Orphan Black’s second season debuts on Saturday — which means there’s still time to catch up! And you should; the show is terrific. It’s original and confident, beautifully acted and perfectly paced. There’s the sinister international-conspiracy stuff, decent action sequences, and the fun kind of violence, but maybe more important, the show also has a sense of humor. It’s not all sad ladies and anonymous, cloudy Canadian backdrops! The show contains multitudes.
Without going into too much of the show’s minutia, Orphan is about a woman who discovers she’s a clone; the action follows Sarah and some of her clone mates as they try to figure out how this could have happened and who’s responsible. Not enough can be said in praise of Tatiana Maslany’s performance as all the clones, including a type-A soccer mom, a funky scientist, a barely reformed grifter, and a crazy-eyed assassin. As we learn more about each of these characters, Orphan sometimes drifts away from its central mystery, but it adds depth and brightness to the show. Even if these characters weren’t involved in some kind intriguing international cloning experiment, they could support their own shows: Alison, the headband-wearing soccer mom, has a whole Weeds-esque story line about the oppressiveness of suburban bullshit; Cosima, the scientist, has an adorable lesbian romance; Helena, the Ukrainian contract killer, has an unusual religious background and an elaborate history of self-harm. It’s not clones-clones-clones all the time, thank God. These clones are people, see, and they all have lives going on outside of their clone mysteries.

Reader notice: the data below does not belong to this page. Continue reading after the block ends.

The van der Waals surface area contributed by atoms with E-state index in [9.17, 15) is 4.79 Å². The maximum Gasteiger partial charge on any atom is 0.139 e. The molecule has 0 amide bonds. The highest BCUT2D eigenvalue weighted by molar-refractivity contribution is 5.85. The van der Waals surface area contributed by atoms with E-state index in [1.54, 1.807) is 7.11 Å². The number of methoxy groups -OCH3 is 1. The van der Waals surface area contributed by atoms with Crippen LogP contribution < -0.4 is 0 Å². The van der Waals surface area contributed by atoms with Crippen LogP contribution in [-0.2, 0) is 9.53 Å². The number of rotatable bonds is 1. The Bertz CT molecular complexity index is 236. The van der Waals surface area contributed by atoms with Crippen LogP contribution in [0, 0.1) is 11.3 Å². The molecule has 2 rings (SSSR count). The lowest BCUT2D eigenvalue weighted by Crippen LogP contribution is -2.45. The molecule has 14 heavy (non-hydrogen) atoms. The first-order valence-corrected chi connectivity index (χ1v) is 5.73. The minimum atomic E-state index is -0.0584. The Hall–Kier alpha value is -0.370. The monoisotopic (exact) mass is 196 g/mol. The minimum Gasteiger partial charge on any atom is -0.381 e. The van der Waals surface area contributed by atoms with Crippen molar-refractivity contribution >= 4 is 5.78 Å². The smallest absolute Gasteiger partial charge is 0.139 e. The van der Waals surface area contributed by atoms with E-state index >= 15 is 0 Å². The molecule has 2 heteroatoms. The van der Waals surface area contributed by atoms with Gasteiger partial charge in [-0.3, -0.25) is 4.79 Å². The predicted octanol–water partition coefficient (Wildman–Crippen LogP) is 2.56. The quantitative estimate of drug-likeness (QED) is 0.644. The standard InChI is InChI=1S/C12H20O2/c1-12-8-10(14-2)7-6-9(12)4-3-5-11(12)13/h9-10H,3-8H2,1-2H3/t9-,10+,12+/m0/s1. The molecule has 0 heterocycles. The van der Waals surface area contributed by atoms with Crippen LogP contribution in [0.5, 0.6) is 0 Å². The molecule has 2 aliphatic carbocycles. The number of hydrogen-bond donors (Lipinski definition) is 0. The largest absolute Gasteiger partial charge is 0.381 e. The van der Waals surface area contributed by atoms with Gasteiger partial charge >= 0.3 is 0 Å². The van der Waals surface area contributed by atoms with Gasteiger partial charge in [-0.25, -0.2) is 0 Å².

I’ve been pushing Orphan Black on my friends and loved ones. A lot. I haven’t evangelized this hard for a sci-fi series since I launched my quest to make every human on Earth watch Battlestar Galactica. But Orphan Black doesn’t really remind me of BSG except for how much I like it. Orphan Black instead reminds of a really good non-mythology episode of The X-Files.
I was and am a huge fan of The X-Files and could happily spend hours discussing particulars of various episodes or organizing an X-Files–themed karaoke night. (Dibs on “Walking in Memphis.”) But “mythology” episodes or monster-of-the-week or the real origin of Gibson or Scully’s stolen ova — eh, I don’t care one way or the other. I just like spending time in that world, with those characters. I feel the same way about Orphan Black: Yes, the conspiracy is well-crafted, and yes, it’s an engaging critique of society in the way that lots of cool speculative fiction tends to be. But I’m not watching so I can dissect the veracity of this imaginary cloning program or even to get to the bottom of who’s doing what. I’m watching because the characters fascinate me, and I want to see what they’re going to do.